The concept of Service Mesh or API Gateway also falls under the Integration layer. The primary purpose of using integration layer is to abstract our service layer from consumer reach. In this way we can decouple our services within our system and make our application more robust.


Key Responsibilities of the Integration Layer:

  • Service Routing and Mediation: The integration layer serves as a traffic controller, directing incoming requests to the correct service provider. It routes traffic based on a variety of factors, including service capabilities, message types, and security credentials.
  • Protocol Translation and Transformation: The integration layer serves as a link between services that use different protocols or data formats. It converts messages into a common format, allowing for seamless communication between disparate systems.
  • Message Enrichment and Transformation: The integration layer can transform messages to meet the specific needs of the target service. This could include data validation, enrichment, or filtering.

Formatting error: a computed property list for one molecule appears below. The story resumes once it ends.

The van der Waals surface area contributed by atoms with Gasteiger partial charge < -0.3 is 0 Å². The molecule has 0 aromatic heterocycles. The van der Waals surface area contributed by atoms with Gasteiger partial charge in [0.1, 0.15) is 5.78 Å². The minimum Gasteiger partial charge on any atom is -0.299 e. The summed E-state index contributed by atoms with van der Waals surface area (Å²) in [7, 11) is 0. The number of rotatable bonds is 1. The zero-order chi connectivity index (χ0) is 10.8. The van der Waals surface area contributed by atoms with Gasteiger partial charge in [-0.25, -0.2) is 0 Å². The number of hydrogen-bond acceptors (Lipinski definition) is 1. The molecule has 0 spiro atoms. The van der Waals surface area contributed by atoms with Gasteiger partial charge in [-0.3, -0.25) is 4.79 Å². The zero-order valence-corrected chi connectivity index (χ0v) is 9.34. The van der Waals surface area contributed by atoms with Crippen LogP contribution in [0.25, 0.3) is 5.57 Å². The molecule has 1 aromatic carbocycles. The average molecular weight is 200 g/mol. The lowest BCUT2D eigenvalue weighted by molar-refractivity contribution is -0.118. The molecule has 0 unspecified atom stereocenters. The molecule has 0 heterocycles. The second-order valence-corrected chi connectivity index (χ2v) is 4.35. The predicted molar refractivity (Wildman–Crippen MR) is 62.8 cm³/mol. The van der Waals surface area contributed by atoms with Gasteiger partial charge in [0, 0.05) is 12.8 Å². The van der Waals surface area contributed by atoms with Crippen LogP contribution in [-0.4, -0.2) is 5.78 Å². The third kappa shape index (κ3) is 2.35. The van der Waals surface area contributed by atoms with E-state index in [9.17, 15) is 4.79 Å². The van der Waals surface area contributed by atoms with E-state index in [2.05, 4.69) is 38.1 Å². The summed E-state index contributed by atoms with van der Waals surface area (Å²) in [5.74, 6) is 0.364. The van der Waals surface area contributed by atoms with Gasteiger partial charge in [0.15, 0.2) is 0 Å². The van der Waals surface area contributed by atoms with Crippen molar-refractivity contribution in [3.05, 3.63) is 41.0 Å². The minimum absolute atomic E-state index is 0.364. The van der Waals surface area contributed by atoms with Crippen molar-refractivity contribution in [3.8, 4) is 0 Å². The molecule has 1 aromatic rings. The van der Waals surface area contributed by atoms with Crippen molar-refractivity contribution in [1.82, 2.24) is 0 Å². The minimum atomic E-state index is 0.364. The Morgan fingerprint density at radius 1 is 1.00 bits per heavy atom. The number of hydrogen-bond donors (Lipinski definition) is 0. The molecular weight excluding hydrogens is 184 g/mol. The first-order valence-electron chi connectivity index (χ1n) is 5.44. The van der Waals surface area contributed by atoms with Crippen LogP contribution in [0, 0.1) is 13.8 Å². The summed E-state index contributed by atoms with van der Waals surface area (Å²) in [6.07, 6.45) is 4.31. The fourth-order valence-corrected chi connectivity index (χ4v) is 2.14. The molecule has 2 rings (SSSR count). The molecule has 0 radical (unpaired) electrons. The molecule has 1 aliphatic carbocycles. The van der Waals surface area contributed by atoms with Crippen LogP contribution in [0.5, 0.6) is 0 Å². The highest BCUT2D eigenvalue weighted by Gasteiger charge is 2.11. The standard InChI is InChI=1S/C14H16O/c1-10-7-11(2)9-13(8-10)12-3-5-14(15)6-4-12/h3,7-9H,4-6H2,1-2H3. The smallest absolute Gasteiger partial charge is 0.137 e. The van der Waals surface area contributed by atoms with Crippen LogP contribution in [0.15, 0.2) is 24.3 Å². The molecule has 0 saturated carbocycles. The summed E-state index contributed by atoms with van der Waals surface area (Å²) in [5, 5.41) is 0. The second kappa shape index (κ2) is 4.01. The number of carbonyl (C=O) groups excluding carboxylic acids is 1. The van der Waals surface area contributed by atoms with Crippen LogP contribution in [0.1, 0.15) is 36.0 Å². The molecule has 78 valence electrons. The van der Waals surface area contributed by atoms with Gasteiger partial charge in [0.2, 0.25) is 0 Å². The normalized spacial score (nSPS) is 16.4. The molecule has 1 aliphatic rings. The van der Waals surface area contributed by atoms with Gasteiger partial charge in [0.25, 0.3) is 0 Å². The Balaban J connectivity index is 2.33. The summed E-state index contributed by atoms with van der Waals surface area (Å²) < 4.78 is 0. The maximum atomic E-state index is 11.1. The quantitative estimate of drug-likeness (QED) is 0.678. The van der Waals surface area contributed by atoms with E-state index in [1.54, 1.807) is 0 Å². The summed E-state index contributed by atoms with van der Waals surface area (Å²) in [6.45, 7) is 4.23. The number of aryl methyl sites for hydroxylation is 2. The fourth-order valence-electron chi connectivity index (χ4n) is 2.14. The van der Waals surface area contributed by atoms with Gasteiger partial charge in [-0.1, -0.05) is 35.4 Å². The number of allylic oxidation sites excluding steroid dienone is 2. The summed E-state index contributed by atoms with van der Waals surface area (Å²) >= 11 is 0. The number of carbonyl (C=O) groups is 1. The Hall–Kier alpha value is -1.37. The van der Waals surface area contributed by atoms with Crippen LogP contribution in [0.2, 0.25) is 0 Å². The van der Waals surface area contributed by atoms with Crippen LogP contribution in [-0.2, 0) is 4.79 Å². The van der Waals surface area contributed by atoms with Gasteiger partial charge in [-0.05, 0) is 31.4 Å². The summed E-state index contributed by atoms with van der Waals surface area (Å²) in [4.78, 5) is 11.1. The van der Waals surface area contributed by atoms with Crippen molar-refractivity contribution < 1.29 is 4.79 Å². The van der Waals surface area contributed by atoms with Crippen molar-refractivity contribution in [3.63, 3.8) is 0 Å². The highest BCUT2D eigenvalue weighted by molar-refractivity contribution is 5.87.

• Error Handling and Fault Tolerance: The integration layer implements mechanisms to handle errors and exceptions that may occur during service interactions. It ensures that service failures do not cascade and disrupt the overall system.

Service Layer

A key element of a service-oriented architecture (SOA) is the service layer, which acts as the central repository for distinct, self-contained services. By encapsulating the SOA’s business logic and functionality, it allows applications to communicate with services via standardized interfaces as opposed to directly accessing the implementation details down below.